Court of Appeals of Ohio, Eleventh District, Geauga
JEFFREY A. KOLENIC, Plaintiff-Appellant,
ELIZABETH M. KOLENIC, Defendant-Appellee.
Appeal from the Geauga County Court of Common Pleas, Case No.
2011 DC 000845.
P. Sontich, Jr. For Plaintiff-Appellant.
S. Rosenthal, Schoonover, Rosenthal, Thurman & Daray For
V. GRENDELL, J.
Plaintiff-appellant, Jeffrey Kolenic, appeals from the
Judgment Entry of the Geauga County Court of Common Pleas,
Domestic Relations Division, finding him in contempt. The
issues to be determined by this court are whether a party
demonstrates an inability to pay child and spousal support as
a defense in contempt proceedings when he testifies that he
earns less money than in his past employment and whether it
is an abuse of discretion to order a party to serve a 30-day
jail term under those circumstances. For the following
reasons, we affirm the decision of the lower court.
On August 9, 2011, Jeffrey filed a Complaint for Divorce from
his wife of approximately 11 years, Elizabeth Kolenic. The
couple has two children.
Elizabeth filed a Motion to Show Cause on September 30, 2013,
alleging, inter alia, that Jeffrey failed to pay temporary
spousal support. At a hearing on that Motion, Jeffrey
testified regarding his decreased income. He was fired from a
management position at First Federal of Lakewood in March
2012, in which he made approximately $250, 000 per year,
after his assistant took a bank compliance test on his
behalf. A letter presented showed that he was terminated due
to "admission of fraudulent activity." Jeffrey was
subsequently hired as a loan officer at Huntington Bank,
receiving a $100, 000 signing bonus. He described the job as
being a "poor fit, " and that he and his boss
"did not see eye to eye." A document from
Huntington was presented that showed he was terminated around
May 2013 and was not suitable for rehire.
In a July 24, 2014 Magistrate's Decision, subsequently
adopted by the trial court, the magistrate found Jeffrey in
contempt for failure to pay support and that he did not
establish an affirmative defense, emphasizing he had been
terminated from two jobs and was responsible for the decrease
in his income.
On March 12, 2015, a Judgment of Divorce was filed. Pursuant
to the parties' separation agreement, Jeffrey was ordered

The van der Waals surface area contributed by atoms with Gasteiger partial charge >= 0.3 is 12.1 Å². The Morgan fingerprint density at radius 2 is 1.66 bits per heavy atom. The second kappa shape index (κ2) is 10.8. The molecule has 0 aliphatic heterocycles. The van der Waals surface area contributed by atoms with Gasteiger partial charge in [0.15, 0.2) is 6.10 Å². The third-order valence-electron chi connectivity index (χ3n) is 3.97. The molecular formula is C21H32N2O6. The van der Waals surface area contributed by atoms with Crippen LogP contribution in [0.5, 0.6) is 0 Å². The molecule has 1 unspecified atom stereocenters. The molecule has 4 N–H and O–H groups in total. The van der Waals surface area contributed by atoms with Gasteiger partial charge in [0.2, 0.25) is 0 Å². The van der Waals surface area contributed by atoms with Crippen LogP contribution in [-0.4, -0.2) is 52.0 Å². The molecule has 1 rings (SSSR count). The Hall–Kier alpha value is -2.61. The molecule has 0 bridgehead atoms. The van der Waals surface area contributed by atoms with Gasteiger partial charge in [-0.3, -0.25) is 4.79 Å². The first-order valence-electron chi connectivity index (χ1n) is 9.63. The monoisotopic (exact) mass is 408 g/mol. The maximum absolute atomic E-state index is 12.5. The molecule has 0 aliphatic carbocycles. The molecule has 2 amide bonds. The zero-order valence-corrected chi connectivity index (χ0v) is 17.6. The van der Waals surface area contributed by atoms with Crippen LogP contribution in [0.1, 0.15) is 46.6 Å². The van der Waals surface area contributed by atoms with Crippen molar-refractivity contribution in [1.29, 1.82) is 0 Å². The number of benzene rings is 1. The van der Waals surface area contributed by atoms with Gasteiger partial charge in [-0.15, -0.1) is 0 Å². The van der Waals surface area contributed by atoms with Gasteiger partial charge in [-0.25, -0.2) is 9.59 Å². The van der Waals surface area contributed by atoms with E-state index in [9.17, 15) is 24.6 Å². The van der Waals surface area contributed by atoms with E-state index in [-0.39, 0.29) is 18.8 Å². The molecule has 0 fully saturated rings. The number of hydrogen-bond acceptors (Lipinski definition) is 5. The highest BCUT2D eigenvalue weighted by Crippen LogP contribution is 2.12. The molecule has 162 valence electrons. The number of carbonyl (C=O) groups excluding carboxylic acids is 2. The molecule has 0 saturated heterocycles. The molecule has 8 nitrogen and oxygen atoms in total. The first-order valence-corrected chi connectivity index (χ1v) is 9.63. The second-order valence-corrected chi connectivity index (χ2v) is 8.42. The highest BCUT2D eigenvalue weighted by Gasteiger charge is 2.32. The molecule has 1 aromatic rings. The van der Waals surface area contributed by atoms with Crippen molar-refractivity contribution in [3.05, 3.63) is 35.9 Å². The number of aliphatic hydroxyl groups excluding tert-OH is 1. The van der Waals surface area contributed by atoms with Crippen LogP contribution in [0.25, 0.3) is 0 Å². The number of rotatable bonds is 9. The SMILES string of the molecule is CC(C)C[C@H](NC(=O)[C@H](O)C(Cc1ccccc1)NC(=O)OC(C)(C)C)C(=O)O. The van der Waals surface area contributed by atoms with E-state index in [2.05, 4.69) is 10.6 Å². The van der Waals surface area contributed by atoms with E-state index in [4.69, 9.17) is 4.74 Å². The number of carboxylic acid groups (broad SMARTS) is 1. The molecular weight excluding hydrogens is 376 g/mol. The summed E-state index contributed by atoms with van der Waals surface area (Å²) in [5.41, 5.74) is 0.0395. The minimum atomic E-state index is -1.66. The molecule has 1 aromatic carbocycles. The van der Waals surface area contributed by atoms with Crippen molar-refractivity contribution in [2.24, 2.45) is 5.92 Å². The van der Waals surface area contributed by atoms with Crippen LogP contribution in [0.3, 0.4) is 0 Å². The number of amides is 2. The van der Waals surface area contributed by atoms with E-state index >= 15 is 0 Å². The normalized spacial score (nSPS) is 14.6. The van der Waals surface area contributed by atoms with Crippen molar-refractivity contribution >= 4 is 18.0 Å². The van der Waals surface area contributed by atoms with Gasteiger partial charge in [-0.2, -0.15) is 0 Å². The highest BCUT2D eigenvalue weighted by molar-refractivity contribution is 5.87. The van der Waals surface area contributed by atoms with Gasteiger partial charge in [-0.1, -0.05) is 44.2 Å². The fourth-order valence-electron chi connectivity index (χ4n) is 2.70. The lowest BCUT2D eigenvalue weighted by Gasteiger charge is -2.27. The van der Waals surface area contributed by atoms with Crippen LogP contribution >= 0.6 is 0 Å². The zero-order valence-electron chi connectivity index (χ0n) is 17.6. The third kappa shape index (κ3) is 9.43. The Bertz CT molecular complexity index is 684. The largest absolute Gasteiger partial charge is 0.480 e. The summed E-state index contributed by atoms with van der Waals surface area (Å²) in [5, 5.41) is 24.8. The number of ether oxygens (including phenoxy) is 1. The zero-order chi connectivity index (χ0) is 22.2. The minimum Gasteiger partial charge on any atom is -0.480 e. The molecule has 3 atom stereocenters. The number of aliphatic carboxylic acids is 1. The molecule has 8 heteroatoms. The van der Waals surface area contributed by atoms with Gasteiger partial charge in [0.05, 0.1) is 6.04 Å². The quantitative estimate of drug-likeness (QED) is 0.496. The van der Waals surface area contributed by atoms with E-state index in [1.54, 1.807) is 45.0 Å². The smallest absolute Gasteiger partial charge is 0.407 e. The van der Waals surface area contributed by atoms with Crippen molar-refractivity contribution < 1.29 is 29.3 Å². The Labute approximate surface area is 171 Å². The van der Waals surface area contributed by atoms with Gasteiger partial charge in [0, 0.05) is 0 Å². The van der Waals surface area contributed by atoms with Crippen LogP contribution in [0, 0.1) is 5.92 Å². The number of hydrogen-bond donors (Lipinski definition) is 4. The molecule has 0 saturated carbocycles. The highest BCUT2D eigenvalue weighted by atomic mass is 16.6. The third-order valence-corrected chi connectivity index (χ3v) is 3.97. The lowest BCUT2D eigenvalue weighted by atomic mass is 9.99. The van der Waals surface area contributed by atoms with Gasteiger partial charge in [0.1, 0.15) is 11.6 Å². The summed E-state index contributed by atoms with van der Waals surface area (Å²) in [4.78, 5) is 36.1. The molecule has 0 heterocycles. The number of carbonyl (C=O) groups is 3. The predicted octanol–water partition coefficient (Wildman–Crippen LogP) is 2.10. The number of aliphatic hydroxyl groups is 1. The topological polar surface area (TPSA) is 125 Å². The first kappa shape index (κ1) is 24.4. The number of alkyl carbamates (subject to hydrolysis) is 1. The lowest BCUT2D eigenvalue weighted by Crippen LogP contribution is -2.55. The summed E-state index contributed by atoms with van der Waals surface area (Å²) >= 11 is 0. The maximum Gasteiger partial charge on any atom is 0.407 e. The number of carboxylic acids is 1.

to pay $1, 500 a month toward a substantial spousal support
arrearage and $1, 000 per month in child support, until
September 1, 2015, when the child support obligation would
increase to $2, 100 per month.
Elizabeth filed an Amended Motion to Show Cause on May 27,
2016, to which she attached an affidavit alleging that
Jeffrey had not made the foregoing payments.
A hearing was held on August 22, 2016, at which the following
pertinent testimony was presented:
Jeffrey testified that he has been employed as a loan officer
at First National Bank since June of 2015. In this job, he
must "self-source" or look for business, and is
paid commissions. When he began the job he
"struggled" and had lost many of his "referral
partners, and places and areas in which [he] used to get
business from, " although he did not specify how he lost
particular clients and stated that he had continued to work
in the same community or geographical area. He testified that
business had "started to pick up" in the past few
months. Jeffrey presented his W-2 from 2015, which showed he
had been paid $15, 933 from the time he became employed at
First National. His "goal" was to earn
approximately $66, 000 in 2016.
In relation to this significant decrease in his income,
Jeffrey stated that, due to the Dodd-Frank law, the way
commissions are earned has changed. He testified that loan
officers "took anywhere from a 20 to 50 percent haircut
depending [on] where they were working." He had not paid
the support payments and medical bills as required by the
Judgment Entry of Divorce because of his decreased income.
Jeffrey testified that he lives in a home owned by his
parents and does not have to pay housing costs, although he
sometimes pays utilities. Jeffrey's father, Joseph
Kolenic, testified that he pays some of Jeffrey's bills,
but Jeffrey pays the mortgage "when he can."
Jeffrey coaches two of his children's sports teams, ...